Poem by e.e. cummings
For just one moment, forget arguments about what to include in the science curriculum of our schools. I want to be there for the discussion about including Cummings in the English coursework. I like to believe that it was a retired teacher with a hidden rebellious streak- maybe just a little ticked about having to spend so much time on Longfellow and so little on Yeats. “Why don’t we include a couple things by that Cummings fellow?” with a twinkle in the eye.
That twinkle in the eye was also how you could register the coolness of your English teacher. Let’s face it- first look at a poem by e.e. cummings and you wondered if the teacher was screwing with you. We have spent half our life learning the rules of grammar and now you’re telling us we can throw them out the window! #$%@! What’s the point?
If they really wanted to mess with you, the teacher then started calling on the “smart ones” in the class to read out loud. This worked especially well if approached with nonchalance and no preamble. Not that I’m speaking from personal experience, but it worked wonders if you wanted to see your students turn bright red (running out of breath) as they struggled to insert pauses in appropriate places. Then the wonder of wonders happened and the whole class arrives at the rhythm of the poem together. That first light of understanding, quickly followed by questions from the back row about why the poet did this.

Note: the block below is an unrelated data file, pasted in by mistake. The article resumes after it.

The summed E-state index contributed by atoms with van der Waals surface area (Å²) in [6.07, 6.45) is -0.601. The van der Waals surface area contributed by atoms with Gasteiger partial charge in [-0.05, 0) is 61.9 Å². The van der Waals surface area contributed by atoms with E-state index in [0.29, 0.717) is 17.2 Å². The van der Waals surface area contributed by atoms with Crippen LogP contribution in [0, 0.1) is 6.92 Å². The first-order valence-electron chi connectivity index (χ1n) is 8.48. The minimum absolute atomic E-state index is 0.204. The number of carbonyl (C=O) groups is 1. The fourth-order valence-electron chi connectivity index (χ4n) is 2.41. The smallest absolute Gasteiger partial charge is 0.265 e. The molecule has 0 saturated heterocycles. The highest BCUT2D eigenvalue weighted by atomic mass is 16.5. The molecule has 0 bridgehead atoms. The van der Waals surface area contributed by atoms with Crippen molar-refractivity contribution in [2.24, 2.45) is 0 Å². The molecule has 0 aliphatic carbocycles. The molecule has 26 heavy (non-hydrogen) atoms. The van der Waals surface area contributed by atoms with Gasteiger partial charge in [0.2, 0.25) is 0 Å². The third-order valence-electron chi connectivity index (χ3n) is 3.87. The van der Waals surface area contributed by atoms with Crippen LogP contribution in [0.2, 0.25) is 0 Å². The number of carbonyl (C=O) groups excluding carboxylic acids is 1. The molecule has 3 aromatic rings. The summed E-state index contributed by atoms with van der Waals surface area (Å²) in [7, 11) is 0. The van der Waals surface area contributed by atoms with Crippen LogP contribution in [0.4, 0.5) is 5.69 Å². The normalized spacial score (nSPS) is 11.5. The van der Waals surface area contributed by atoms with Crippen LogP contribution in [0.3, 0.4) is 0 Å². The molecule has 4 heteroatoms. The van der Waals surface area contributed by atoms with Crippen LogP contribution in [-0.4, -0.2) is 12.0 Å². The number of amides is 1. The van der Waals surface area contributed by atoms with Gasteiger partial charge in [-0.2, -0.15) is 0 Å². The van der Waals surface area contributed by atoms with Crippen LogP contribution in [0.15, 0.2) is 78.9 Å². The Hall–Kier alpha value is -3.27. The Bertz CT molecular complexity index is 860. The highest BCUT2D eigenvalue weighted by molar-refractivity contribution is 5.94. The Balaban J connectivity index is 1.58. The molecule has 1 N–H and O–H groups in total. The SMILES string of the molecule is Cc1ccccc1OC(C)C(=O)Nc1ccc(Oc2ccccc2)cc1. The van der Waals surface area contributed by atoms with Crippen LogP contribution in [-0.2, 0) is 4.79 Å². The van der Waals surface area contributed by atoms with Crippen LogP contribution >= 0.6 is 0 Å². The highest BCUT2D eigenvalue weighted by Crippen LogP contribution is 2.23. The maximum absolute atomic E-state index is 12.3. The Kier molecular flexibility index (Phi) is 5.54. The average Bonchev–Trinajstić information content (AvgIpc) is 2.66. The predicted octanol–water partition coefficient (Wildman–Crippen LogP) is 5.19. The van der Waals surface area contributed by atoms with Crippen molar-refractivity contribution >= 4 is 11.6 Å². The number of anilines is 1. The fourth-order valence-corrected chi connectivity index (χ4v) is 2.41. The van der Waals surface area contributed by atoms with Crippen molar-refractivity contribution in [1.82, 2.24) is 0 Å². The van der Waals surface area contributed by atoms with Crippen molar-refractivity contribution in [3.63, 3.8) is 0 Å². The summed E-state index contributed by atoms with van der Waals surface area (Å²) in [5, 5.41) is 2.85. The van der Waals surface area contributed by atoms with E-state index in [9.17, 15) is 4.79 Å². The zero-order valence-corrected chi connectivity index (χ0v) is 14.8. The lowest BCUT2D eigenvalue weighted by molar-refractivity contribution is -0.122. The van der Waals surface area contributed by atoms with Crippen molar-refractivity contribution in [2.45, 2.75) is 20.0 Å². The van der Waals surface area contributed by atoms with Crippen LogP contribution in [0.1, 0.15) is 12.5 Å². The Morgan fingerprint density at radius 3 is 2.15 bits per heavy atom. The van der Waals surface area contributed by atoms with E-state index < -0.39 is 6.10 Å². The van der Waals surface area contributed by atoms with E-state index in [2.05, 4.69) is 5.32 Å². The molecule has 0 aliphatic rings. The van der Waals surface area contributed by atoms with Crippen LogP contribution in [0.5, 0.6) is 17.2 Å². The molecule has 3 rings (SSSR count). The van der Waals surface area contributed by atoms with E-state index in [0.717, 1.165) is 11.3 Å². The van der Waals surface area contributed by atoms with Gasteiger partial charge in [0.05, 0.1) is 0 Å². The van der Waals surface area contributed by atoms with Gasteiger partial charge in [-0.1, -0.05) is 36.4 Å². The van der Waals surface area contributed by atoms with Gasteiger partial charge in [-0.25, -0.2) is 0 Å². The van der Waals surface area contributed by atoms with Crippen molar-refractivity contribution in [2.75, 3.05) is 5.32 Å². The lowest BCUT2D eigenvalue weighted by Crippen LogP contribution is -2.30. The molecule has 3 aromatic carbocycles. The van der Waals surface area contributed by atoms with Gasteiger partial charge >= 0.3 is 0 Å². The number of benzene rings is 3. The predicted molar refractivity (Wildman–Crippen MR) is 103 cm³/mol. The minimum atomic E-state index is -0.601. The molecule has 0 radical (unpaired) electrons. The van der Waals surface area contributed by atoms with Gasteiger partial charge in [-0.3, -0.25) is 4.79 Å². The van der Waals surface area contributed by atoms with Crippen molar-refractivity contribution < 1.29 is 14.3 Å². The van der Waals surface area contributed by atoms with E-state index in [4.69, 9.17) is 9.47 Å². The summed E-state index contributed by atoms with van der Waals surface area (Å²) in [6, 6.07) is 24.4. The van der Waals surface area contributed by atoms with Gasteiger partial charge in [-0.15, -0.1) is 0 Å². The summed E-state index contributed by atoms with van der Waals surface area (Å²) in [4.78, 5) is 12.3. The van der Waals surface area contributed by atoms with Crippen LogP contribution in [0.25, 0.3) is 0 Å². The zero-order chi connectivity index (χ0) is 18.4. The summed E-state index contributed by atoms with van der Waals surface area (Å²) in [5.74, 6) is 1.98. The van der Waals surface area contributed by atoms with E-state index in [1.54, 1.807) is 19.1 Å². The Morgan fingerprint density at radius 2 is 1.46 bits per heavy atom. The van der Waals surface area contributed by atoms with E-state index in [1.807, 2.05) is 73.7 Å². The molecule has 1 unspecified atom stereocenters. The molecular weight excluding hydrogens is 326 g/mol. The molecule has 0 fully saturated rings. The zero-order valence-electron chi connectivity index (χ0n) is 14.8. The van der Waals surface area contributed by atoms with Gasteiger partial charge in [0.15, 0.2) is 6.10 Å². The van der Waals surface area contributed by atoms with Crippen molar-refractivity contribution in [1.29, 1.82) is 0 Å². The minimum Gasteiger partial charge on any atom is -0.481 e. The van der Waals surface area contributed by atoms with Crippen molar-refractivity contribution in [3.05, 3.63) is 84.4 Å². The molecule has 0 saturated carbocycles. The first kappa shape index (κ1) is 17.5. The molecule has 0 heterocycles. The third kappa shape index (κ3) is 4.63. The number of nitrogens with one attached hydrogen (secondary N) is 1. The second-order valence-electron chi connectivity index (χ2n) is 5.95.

Well, maybe he wanted to mess with high school students…
It’s interestinghow we first see the cracks in life. We spend our toddler-hood building huge walls to insulate and protect ourselves from the darkness. We spend the first years of school collaborating on a shared vision that allows us to agree on the way the world will operate. Our pre-adolescence is when we take turns standing on one another’s shoulders to see over the walls into the darkness. Mostly, we come back with reports like, “Yep, looks scary out there.” Recognition that we must gird our loins for the long haul usually drives us deep into our private communities and/or our studies.
So, it takes a pretty big fissure to make us look at all the assumptions that have gotten us that far. Plus, you need a certain willingness to see the paths not taken.
For about a minute, I loved the first cummings poem I saw because his lines were short. This was going to fly by, leaving more time for daydreaming. Rather quickly, I hated it. I was not yet jaded by all the various ways that poets paint blank pages with words, so I only knew that this guy was making it harder than it had to be.
And then the horizon moved back.
I could see a little further. Perhaps I didn’t fully comprehend the implications of what had been set in motion, but ideas had begun incubating. You see, Cummings accomplished the trifecta: he annoyed you just enough to make you argue with him; he didn’t make his art so obscure that you wanted to throw your hands in the air with exasperation; and he entertained the audience thoroughly.
What’s it all about?
You’ve Got to Check This Out is a blog series about music, words, and all sorts of artistic matters. It started with an explanation. 160 more to go.
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